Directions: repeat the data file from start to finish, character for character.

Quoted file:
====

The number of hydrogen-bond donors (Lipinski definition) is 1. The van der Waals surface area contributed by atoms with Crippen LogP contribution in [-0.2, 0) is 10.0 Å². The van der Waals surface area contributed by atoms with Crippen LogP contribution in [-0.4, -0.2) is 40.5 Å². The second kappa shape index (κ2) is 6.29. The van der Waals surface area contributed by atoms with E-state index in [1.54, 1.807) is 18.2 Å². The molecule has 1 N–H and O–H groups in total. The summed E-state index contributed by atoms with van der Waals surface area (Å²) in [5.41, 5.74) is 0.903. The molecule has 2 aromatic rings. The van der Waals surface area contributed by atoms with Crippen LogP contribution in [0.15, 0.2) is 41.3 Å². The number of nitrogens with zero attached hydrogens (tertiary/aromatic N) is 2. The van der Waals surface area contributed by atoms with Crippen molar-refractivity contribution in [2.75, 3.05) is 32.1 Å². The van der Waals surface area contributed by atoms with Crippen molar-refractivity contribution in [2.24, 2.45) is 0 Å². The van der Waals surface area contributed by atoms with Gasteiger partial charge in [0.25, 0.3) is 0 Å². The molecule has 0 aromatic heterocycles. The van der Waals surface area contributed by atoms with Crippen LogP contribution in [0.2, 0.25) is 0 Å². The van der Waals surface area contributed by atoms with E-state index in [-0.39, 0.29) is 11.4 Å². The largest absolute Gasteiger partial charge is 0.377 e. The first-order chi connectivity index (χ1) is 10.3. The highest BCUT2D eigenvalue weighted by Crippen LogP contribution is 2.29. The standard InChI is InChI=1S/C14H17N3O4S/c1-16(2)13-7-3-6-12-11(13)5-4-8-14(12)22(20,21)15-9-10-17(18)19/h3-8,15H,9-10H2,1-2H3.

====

The number of hydrogen-bond donors (Lipinski definition) is 1. The van der Waals surface area contributed by atoms with Crippen LogP contribution in [-0.2, 0) is 10.0 Å². The van der Waals surface area contributed by atoms with Crippen LogP contribution in [-0.4, -0.2) is 40.5 Å². The second kappa shape index (κ2) is 6.29. The van der Waals surface area contributed by atoms with E-state index in [1.54, 1.807) is 18.2 Å². The molecule has 1 N–H and O–H groups in total. The summed E-state index contributed by atoms with van der Waals surface area (Å²) in [5.41, 5.74) is 0.903. The molecule has 2 aromatic rings. The van der Waals surface area contributed by atoms with Crippen LogP contribution in [0.15, 0.2) is 41.3 Å². The number of nitrogens with zero attached hydrogens (tertiary/aromatic N) is 2. The van der Waals surface area contributed by atoms with Crippen molar-refractivity contribution in [2.75, 3.05) is 32.1 Å². The van der Waals surface area contributed by atoms with Crippen molar-refractivity contribution in [2.24, 2.45) is 0 Å². The van der Waals surface area contributed by atoms with Gasteiger partial charge in [0.25, 0.3) is 0 Å². The molecule has 0 aromatic heterocycles. The van der Waals surface area contributed by atoms with Crippen LogP contribution in [0.2, 0.25) is 0 Å². The van der Waals surface area contributed by atoms with E-state index in [-0.39, 0.29) is 11.4 Å². The largest absolute Gasteiger partial charge is 0.377 e. The first-order chi connectivity index (χ1) is 10.3. The highest BCUT2D eigenvalue weighted by Crippen LogP contribution is 2.29. The standard InChI is InChI=1S/C14H17N3O4S/c1-16(2)13-7-3-6-12-11(13)5-4-8-14(12)22(20,21)15-9-10-17(18)19/h3-8,15H,9-10H2,1-2H3.